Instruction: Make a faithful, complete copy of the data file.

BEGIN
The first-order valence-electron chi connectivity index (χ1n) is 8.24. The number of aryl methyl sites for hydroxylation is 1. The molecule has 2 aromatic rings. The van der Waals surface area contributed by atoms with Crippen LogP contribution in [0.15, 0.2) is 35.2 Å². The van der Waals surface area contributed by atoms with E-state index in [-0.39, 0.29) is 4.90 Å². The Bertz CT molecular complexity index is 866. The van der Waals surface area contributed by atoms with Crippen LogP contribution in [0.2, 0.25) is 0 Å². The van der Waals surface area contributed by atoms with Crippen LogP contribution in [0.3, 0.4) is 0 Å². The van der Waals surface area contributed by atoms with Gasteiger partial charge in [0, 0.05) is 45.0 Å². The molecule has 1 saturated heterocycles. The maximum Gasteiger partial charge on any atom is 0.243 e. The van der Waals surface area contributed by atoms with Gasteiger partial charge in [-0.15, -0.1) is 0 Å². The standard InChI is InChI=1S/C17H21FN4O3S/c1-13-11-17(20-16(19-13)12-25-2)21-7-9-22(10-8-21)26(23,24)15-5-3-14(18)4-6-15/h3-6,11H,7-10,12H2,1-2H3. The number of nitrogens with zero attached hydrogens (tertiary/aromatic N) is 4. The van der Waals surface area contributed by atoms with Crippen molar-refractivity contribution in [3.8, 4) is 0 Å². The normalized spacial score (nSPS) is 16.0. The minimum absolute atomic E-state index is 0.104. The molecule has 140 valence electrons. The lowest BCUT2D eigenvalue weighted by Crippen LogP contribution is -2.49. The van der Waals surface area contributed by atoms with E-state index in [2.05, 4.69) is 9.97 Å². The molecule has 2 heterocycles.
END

The first-order valence-electron chi connectivity index (χ1n) is 8.24. The number of aryl methyl sites for hydroxylation is 1. The molecule has 2 aromatic rings. The van der Waals surface area contributed by atoms with Crippen LogP contribution in [0.15, 0.2) is 35.2 Å². The van der Waals surface area contributed by atoms with E-state index in [-0.39, 0.29) is 4.90 Å². The Bertz CT molecular complexity index is 866. The van der Waals surface area contributed by atoms with Crippen LogP contribution in [0.2, 0.25) is 0 Å². The van der Waals surface area contributed by atoms with Crippen LogP contribution in [0.3, 0.4) is 0 Å². The van der Waals surface area contributed by atoms with Gasteiger partial charge in [0, 0.05) is 45.0 Å². The molecule has 1 saturated heterocycles. The maximum Gasteiger partial charge on any atom is 0.243 e. The van der Waals surface area contributed by atoms with Gasteiger partial charge in [-0.15, -0.1) is 0 Å². The standard InChI is InChI=1S/C17H21FN4O3S/c1-13-11-17(20-16(19-13)12-25-2)21-7-9-22(10-8-21)26(23,24)15-5-3-14(18)4-6-15/h3-6,11H,7-10,12H2,1-2H3. The number of nitrogens with zero attached hydrogens (tertiary/aromatic N) is 4. The van der Waals surface area contributed by atoms with Crippen molar-refractivity contribution in [3.8, 4) is 0 Å². The normalized spacial score (nSPS) is 16.0. The minimum absolute atomic E-state index is 0.104. The molecule has 140 valence electrons. The lowest BCUT2D eigenvalue weighted by Crippen LogP contribution is -2.49. The van der Waals surface area contributed by atoms with E-state index in [2.05, 4.69) is 9.97 Å². The molecule has 2 heterocycles.